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Robbie Müller

Paris, Texas on Criterion

Winner of the Palme D’Or at the 1984 Cannes Film Festival, Paris, Texas (Criterion) was not Wim Wenders’ first American film—that would be Hammett (1982), which proved to be a dispiriting experience when producer Francis Ford Coppola decided to step in and re-edit Wenders’ vision to something more commercial (so much for the creative freedom he promised filmmakers)—but it is the first American film where Wenders carved his own vision into the American landscape (both physical and cinematic). Just two years after the Hammett debacle, he returned to the U.S. on his own terms, with a story he developed with Sam Shepard and financial backing from Europe that gave him the freedom to make his own film. Paris, Texas (a name that evokes the collision of and contrast between Europe and America) is a road movie, a drama of reconciliation and redemption, a modern western and an emotional odyssey of epic simplicity and emotional integrity set against an America both mythic (the stunning vistas of the Texas border desert are as primal as John Ford’s Monument Valley landscapes) and modern (from the lonely roadside motels and neon totems to the view down on Los Angeles from the hilltop family home).

Travis and Hunter at the crossroads of the 20th century frontier

Harry Dean Stanton (in his first and, to the best of my knowledge, only leading role to date) is Travis, a man who walks out of the desert and into civilization, parched and weak and mute but driven by purpose, even if it’s beyond his understanding at that point. Dean Stockwell is his brother Walt, who flies from Los Angeles to Southern Texas and drives him back, bringing Travis out of his almost catatonic, pre-verbal state as the journey brings him out of the wilderness and back to family, notably the son (Hunter Carson) he left behind four years before. Wenders and Shepard prefer spare dialogue that suggests more than it explains, letting the performances fill in the blanks and the images frame the drama. Longtime Wenders collaborator Robby Muller films the deserts and highways of the American southwest with a reverence for the primal beauty and the spare, expansive, seemingly unending landscape. Stanton looks carved from the same wind-scoured stone and sand when he emerges from the desert and Muller and Wenders slowly soften and humanize him as he tentatively but sincerely interacts with his family and returns to society, only to leave on a quest with the son he has just reconnected with. Nastassja Kinski is Jane, the young wife and mother first seen in the home movies that Walt shows one night, and it’s like that image of the happy family captured in warm, blurry super8 footage becomes his grail: he has to repair the broken family that, we are to learn, he himself destroyed.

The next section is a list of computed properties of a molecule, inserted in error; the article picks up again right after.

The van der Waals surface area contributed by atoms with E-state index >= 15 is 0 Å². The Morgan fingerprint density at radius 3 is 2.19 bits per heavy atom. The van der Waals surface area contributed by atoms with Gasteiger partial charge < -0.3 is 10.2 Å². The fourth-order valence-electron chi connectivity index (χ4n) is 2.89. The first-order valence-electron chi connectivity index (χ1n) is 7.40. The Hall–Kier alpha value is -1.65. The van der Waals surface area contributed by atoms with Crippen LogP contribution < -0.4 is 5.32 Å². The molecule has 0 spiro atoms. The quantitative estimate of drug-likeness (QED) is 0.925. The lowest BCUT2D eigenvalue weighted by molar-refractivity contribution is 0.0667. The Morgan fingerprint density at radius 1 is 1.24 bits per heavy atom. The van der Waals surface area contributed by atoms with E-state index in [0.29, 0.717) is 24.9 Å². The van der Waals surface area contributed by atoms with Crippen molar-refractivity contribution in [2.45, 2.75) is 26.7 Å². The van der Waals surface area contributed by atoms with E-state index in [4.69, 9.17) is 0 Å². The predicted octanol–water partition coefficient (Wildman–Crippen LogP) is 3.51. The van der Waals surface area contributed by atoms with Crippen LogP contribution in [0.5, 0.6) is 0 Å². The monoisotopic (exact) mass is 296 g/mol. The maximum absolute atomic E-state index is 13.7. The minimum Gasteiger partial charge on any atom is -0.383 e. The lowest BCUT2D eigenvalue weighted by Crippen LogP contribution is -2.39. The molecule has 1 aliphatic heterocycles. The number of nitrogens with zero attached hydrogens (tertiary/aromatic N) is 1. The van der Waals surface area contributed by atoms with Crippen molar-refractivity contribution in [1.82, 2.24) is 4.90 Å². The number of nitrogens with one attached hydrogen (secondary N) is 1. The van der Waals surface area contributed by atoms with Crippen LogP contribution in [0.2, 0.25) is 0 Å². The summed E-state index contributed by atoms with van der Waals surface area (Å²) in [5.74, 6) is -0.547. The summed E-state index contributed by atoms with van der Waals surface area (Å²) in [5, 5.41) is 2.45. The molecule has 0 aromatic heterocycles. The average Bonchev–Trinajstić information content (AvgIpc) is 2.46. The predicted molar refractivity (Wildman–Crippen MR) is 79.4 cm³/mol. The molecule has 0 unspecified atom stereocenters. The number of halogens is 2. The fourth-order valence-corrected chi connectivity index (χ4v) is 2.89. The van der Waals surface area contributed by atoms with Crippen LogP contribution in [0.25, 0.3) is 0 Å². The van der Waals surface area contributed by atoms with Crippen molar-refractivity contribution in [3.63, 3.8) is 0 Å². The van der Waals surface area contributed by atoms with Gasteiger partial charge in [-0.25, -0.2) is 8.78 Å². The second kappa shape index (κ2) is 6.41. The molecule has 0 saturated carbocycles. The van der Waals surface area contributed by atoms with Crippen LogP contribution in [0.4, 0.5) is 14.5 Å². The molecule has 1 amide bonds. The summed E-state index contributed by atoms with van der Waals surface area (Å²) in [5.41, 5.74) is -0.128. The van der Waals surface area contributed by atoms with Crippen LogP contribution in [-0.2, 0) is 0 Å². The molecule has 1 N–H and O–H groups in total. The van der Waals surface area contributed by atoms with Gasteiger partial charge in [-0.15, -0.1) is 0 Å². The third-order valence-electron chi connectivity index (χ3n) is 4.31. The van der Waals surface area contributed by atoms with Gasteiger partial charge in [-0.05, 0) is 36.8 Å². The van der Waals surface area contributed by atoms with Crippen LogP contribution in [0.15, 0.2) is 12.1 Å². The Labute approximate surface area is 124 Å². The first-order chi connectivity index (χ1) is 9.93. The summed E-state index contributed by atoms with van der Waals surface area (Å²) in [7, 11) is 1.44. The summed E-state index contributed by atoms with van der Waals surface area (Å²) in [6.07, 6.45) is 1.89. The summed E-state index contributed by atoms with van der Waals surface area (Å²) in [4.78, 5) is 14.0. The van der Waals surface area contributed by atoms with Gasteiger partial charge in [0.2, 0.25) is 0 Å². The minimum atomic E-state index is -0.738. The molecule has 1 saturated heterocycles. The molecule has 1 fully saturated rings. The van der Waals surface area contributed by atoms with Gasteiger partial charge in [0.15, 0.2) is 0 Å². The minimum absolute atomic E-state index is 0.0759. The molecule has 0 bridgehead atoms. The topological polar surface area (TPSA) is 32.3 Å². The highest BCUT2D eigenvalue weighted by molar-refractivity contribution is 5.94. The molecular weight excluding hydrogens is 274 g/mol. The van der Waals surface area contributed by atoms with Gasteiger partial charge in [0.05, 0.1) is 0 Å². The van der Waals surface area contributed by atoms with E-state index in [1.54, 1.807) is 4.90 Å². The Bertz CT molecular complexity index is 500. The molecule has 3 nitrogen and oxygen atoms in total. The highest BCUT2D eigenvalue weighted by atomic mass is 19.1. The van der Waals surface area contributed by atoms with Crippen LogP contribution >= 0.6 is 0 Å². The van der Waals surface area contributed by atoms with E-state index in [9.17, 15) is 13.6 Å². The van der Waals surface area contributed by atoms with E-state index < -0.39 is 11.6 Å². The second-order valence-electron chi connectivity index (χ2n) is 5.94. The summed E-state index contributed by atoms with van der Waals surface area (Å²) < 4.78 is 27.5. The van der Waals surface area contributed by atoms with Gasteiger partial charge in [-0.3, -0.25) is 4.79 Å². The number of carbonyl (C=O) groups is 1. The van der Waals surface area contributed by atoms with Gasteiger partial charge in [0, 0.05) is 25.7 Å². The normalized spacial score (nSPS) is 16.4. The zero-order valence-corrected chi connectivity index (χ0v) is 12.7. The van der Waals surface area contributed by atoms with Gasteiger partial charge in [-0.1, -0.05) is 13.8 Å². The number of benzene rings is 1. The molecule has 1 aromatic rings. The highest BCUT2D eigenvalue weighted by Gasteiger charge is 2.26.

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“At Home on the Road” – Wim Wenders Interviewed

[Originally published in Movietone News 57, February 1978]

September 30, 1976

Could you tell me what Kings of the Road is about and how you came to make it?

It’s a film about two men and they’re making a journey across, along the border of East Germany from the North to the South, which is about a thousand miles, in an old truck, and they are repairing the projection equipment in the small villages.

How did you choose the subject?

Hanns Zischler in “Kings of the Road”

Well, that’s not an easy answer. There are different subjects in the film. It’s not only the journey of the two men, but it’s also the situation of cinema, small cinemas in Germany that are dying out. It’s a little bit about the end of cinema altogether. It’s about the situation of men who are 30 now, born after the war like me. It’s about Germany nowadays. It’s about a lot of things. It’s about music and it’s about rock’n’roll just as well as about cinema.

There’s quite a lot of rock’n’roll on the soundtrack. How did you pick what you used?

I picked some favorite things.

There’s a profound feeling of alienation in the film, emphasized by Bruno’s scream at the end. Are you trying to make any larger statement about men as a group being alienated, or do you limit this sense of alienation to these two men? .

It’s more or less Tarzan’s scream. Well, it’s not only the alienation of these two because in the film … As soon as you pick somebody as the hero of a film, it turns out to be statement, not only about him but about mankind. So it is, rather, a film about men than about these two men. In a way, it’s a film about men totally in an American tradition—the road movie tradition—but on the other hand, it’s just the opposite of all these films because it’s not dealing with men the way all these films used to deal. It’s not reassuring them. On the contrary.

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